As our storm chase vacation continues, we set up shop in Oakley, KS; located in far NW Kansas, not far from Colby.
Due to time constraints for our vacation, I choose to not take us into Colorado, but still hunt across the potentially ripe northwest Kansas region.
By day’s end, we savor the sweet wildness of some of the best Kansas has to offer.
After an afternoon of our relaxing, getting more road food, etc. , the very first thunderhead of our region pops up to my distant southeast around 6 pm. At first, though it almost immediately appears like a tight cauliflower, it only slowly grows.
I keenly eye this celestial anomaly, and after about 10 minutes, it rapidly swells heavenward. There is no other significant thunderhead anywhere to be seen in our sky, except a cluster of growing cumulus to our distant northwest, beneath the anvil of a far away thunderstorm in Colorado.
Due to the swiftly blossoming nature of this storm and its location in deeper moisture along a old thunderstorm outflow boundary, I choose this one over the cluster off to my distant northwest.
To intercept this storm means a significant drive away from our base, like about 100 miles.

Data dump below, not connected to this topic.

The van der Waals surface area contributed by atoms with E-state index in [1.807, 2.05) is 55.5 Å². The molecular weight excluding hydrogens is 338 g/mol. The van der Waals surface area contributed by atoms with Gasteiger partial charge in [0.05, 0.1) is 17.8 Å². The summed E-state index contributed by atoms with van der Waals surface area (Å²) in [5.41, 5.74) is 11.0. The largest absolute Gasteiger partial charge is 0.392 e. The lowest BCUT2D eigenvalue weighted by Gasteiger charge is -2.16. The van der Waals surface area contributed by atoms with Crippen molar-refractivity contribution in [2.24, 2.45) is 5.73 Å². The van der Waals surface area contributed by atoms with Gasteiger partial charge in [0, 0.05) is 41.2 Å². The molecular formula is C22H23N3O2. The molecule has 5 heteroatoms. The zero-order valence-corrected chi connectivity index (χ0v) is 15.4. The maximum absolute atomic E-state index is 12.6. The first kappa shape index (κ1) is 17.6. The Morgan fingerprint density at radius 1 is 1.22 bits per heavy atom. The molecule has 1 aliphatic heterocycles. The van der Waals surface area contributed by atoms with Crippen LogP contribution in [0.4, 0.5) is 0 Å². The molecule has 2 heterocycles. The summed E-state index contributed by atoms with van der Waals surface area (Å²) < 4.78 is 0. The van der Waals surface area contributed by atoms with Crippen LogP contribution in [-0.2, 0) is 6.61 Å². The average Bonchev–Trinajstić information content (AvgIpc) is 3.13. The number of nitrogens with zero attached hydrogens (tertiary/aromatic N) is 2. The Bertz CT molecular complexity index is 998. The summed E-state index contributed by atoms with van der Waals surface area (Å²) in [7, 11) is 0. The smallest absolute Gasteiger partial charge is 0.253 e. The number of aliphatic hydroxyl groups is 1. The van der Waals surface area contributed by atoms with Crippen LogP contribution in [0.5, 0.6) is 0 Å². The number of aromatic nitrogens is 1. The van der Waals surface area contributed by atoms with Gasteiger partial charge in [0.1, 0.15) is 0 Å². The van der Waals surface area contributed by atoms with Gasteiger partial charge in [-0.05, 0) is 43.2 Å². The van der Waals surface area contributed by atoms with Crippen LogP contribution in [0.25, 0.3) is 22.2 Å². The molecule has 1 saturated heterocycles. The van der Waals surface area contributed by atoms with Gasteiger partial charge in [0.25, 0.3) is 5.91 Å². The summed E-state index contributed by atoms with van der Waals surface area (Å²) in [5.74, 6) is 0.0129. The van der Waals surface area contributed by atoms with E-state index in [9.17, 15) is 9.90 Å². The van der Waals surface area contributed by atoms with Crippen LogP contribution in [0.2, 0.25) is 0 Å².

To our advantage, the now exploding cloud mass remains essentially stationary, so despite it being a long shot of about 50 miles east then 50 miles south, we have a pretty good chance of intercepting this storm while it’s in its peak.
This scene beckons us shortly after we turn south down KS 283 at WaKeeney. The still-exploding towers call out to us and invites us to join them.
About 30 miles closer, and gaining fast…What magnificence!
Now from about 20 miles away, a magnificent storm swept panorama opens up before us!
Looking deep into the heart of our supercell…
This storm, while producing no tornadoes, does offer us magnificent skies with wall clouds and funnels:
This second photo shows a wall cloud or potential tornado cloud developing, sucking air from the earth and practically scraping the ground.
This is the tail end of a rope-like horizontal funnel which spins and curls up within the cloud mass.
Here is a crop of the previous photo, showing better detail of the funnel, just before it dissipates.
This pair of funnels beckons from the nearby southern sky.
A new thunderhead tower builds majestically into the main body of the thunderstorm cell. This photo looks straight up.
Then, as dusk arises and deepens, occasional lightning streaks with great beauty across the now weakening cell off to our southeast.
(C) 2015, Stephen Eric Levine; All Rights Reserved.
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